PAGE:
International Research Society for Children's Literature

June 27th, 2014
Trinity Long Room Hub
Dublin, Ireland
Deadline for Submission: January 31st, 2014
Website: IRSCL

Papers are invited for a one-day international symposium on the subject of the First World War in late-twentieth and twenty-first century literature for children and young adults. Building on recent research into literary constructions of childhood in the years leading up to and during the Great War, this event will focus on the processes at play in more recent literary production, investigating and comparing representations of the War in materials produced across Europe since the beginning of the so-called ‘post-memory’ period in the 1970s right up until the present day. The symposium will be held in English but we welcome international and comparative perspectives; a particular emphasis will be placed on the translation and transnational reception of children’s war literature.

We invite proposals for twenty-minute papers that engage with any aspect of the representation of the First World War in children’s literature in this period. Proposals might engage with, for example, the works of John Boyne, John Quinn, Aubrey Flegg, Carol Ann Duffy, Michael Morpurgo, Anne-Marie Pol, Paule du Bouchet, Catherine Cuenca, Arthur Ténor , Geert Spillebeen, Klaus Kordon, or Willi Fährmann, and potential topics might include, but are not limited to:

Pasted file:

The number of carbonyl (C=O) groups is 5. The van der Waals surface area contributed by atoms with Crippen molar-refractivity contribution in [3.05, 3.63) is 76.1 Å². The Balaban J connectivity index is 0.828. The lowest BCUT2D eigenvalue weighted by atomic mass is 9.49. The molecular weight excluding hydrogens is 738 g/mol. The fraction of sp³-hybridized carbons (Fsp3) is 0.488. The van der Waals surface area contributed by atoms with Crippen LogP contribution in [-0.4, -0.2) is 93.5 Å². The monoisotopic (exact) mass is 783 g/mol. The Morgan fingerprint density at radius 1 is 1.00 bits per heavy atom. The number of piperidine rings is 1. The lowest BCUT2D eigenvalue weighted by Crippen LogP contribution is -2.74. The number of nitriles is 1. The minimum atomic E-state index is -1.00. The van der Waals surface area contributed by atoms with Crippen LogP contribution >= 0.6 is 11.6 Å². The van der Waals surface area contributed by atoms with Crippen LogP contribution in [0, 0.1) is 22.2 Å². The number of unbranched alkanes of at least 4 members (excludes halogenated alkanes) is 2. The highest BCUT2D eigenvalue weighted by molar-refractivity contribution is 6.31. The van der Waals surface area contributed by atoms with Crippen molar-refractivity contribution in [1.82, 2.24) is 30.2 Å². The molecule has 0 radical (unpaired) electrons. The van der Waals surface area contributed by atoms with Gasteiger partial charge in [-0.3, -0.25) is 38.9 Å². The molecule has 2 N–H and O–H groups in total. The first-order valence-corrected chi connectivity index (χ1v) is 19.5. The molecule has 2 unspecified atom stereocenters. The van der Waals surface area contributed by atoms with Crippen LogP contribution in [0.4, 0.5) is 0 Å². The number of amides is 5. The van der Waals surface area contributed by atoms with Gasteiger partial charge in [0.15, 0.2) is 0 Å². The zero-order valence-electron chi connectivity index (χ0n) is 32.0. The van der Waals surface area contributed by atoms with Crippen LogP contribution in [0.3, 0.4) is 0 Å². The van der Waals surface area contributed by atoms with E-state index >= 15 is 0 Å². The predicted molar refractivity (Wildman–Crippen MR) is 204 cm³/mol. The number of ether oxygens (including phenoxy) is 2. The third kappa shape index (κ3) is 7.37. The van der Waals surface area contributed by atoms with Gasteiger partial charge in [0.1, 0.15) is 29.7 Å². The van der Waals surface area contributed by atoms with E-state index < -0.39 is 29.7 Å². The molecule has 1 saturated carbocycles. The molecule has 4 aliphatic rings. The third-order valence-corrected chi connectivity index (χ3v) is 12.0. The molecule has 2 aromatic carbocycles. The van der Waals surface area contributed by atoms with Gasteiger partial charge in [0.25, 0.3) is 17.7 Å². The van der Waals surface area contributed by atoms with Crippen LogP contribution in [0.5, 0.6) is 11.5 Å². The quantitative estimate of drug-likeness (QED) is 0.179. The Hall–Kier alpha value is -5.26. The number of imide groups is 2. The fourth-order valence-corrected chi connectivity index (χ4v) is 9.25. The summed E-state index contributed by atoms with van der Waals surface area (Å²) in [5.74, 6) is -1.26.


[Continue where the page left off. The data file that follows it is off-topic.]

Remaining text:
• the challenge of representing horror and violence in children’s war literature.
  • family and intergenerational memory.
  • challenges specific to representing the First World War to children.
  • twin tales: integrating First World War stories into other national and international historical narratives ( the Irish revolutionary period; the Second World War; the Holocaust).
  • TV and film adaptations.
  • translation and transnational reception
  • the use of First World War literature in the classroom.
  • graphic novels and picture books.
  • crossover texts: teenage experiences of war as ‘adult’ fiction, ‘adult’ war fiction through teenage eyes.
Though the focus of the symposium will be on post-1970 literature, contributions on earlier material may be considered if presented in the context of modern reading culture (reception, belated canonisation, translation and re-translation etc.)

Abstracts (max. 300 words) should be submitted by e-mail to both Nóra de Buiteléir ( and Nora Maguire ( by January 31, 2014.